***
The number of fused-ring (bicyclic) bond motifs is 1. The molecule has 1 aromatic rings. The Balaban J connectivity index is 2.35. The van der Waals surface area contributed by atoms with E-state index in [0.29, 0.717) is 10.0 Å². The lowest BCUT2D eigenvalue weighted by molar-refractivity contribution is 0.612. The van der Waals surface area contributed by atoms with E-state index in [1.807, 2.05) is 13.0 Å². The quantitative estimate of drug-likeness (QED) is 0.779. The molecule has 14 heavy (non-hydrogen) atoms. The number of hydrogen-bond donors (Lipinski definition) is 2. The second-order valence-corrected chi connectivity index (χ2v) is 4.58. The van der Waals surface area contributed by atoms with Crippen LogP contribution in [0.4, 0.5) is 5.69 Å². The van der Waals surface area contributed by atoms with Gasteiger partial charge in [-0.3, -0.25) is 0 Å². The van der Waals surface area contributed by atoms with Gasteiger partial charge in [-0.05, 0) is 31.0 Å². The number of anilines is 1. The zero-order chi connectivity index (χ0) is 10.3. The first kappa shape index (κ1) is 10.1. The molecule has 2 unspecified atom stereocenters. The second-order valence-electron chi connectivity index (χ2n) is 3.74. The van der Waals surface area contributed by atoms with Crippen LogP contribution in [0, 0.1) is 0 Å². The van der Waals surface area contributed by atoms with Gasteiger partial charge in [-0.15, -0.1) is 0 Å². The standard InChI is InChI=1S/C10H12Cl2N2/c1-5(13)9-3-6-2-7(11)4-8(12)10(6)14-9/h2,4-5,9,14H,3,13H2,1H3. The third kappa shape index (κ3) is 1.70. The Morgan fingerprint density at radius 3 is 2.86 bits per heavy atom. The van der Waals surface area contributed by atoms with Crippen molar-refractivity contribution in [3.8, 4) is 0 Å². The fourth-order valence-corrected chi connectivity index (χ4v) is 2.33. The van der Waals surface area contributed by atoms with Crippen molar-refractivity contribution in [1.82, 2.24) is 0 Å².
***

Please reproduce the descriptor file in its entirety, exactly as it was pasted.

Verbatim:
The number of fused-ring (bicyclic) bond motifs is 1. The molecule has 1 aromatic rings. The Balaban J connectivity index is 2.35. The van der Waals surface area contributed by atoms with E-state index in [0.29, 0.717) is 10.0 Å². The lowest BCUT2D eigenvalue weighted by molar-refractivity contribution is 0.612. The van der Waals surface area contributed by atoms with E-state index in [1.807, 2.05) is 13.0 Å². The quantitative estimate of drug-likeness (QED) is 0.779. The molecule has 14 heavy (non-hydrogen) atoms. The number of hydrogen-bond donors (Lipinski definition) is 2. The second-order valence-corrected chi connectivity index (χ2v) is 4.58. The van der Waals surface area contributed by atoms with Crippen LogP contribution in [0.4, 0.5) is 5.69 Å². The van der Waals surface area contributed by atoms with Gasteiger partial charge in [-0.3, -0.25) is 0 Å². The van der Waals surface area contributed by atoms with Gasteiger partial charge in [-0.05, 0) is 31.0 Å². The number of anilines is 1. The zero-order chi connectivity index (χ0) is 10.3. The first kappa shape index (κ1) is 10.1. The molecule has 2 unspecified atom stereocenters. The second-order valence-electron chi connectivity index (χ2n) is 3.74. The van der Waals surface area contributed by atoms with Crippen LogP contribution in [0, 0.1) is 0 Å². The van der Waals surface area contributed by atoms with Gasteiger partial charge in [-0.15, -0.1) is 0 Å². The standard InChI is InChI=1S/C10H12Cl2N2/c1-5(13)9-3-6-2-7(11)4-8(12)10(6)14-9/h2,4-5,9,14H,3,13H2,1H3. The third kappa shape index (κ3) is 1.70. The Morgan fingerprint density at radius 3 is 2.86 bits per heavy atom. The van der Waals surface area contributed by atoms with Crippen molar-refractivity contribution in [3.8, 4) is 0 Å². The fourth-order valence-corrected chi connectivity index (χ4v) is 2.33. The van der Waals surface area contributed by atoms with Crippen molar-refractivity contribution in [1.82, 2.24) is 0 Å².